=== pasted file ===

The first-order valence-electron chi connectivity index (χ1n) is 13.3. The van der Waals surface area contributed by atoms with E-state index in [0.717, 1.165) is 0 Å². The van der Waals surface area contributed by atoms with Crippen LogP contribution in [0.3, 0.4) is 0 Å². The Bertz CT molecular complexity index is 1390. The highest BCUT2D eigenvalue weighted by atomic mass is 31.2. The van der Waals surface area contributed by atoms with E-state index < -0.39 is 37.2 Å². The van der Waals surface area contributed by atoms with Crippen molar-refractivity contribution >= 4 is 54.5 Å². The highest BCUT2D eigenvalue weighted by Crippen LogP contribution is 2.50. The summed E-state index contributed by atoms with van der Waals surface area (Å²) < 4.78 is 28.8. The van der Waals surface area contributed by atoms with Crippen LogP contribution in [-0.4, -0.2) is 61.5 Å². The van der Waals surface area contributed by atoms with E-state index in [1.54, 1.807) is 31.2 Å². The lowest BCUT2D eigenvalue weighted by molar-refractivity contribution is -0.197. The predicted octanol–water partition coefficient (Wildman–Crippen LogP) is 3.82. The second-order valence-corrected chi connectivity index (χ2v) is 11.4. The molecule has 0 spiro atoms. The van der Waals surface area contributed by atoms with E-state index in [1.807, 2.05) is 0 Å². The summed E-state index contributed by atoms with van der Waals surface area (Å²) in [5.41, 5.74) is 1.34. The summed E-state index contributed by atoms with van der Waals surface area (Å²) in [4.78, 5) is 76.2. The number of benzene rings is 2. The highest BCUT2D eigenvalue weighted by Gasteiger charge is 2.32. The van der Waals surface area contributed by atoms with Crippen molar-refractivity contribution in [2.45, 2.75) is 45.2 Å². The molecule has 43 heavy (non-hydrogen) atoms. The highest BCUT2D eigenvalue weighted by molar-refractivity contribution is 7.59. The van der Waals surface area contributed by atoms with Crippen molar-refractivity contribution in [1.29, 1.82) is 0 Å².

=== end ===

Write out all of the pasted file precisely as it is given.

The first-order valence-electron chi connectivity index (χ1n) is 13.3. The van der Waals surface area contributed by atoms with E-state index in [0.717, 1.165) is 0 Å². The van der Waals surface area contributed by atoms with Crippen LogP contribution in [0.3, 0.4) is 0 Å². The Bertz CT molecular complexity index is 1390. The highest BCUT2D eigenvalue weighted by atomic mass is 31.2. The van der Waals surface area contributed by atoms with E-state index < -0.39 is 37.2 Å². The van der Waals surface area contributed by atoms with Crippen molar-refractivity contribution >= 4 is 54.5 Å². The highest BCUT2D eigenvalue weighted by Crippen LogP contribution is 2.50. The summed E-state index contributed by atoms with van der Waals surface area (Å²) < 4.78 is 28.8. The van der Waals surface area contributed by atoms with Crippen LogP contribution in [-0.4, -0.2) is 61.5 Å². The van der Waals surface area contributed by atoms with E-state index in [1.54, 1.807) is 31.2 Å². The lowest BCUT2D eigenvalue weighted by molar-refractivity contribution is -0.197. The predicted octanol–water partition coefficient (Wildman–Crippen LogP) is 3.82. The second-order valence-corrected chi connectivity index (χ2v) is 11.4. The molecule has 0 spiro atoms. The van der Waals surface area contributed by atoms with E-state index in [1.807, 2.05) is 0 Å². The summed E-state index contributed by atoms with van der Waals surface area (Å²) in [5.41, 5.74) is 1.34. The summed E-state index contributed by atoms with van der Waals surface area (Å²) in [4.78, 5) is 76.2. The number of benzene rings is 2. The highest BCUT2D eigenvalue weighted by Gasteiger charge is 2.32. The van der Waals surface area contributed by atoms with Crippen molar-refractivity contribution in [2.45, 2.75) is 45.2 Å². The molecule has 43 heavy (non-hydrogen) atoms. The highest BCUT2D eigenvalue weighted by molar-refractivity contribution is 7.59. The van der Waals surface area contributed by atoms with Crippen molar-refractivity contribution in [1.29, 1.82) is 0 Å².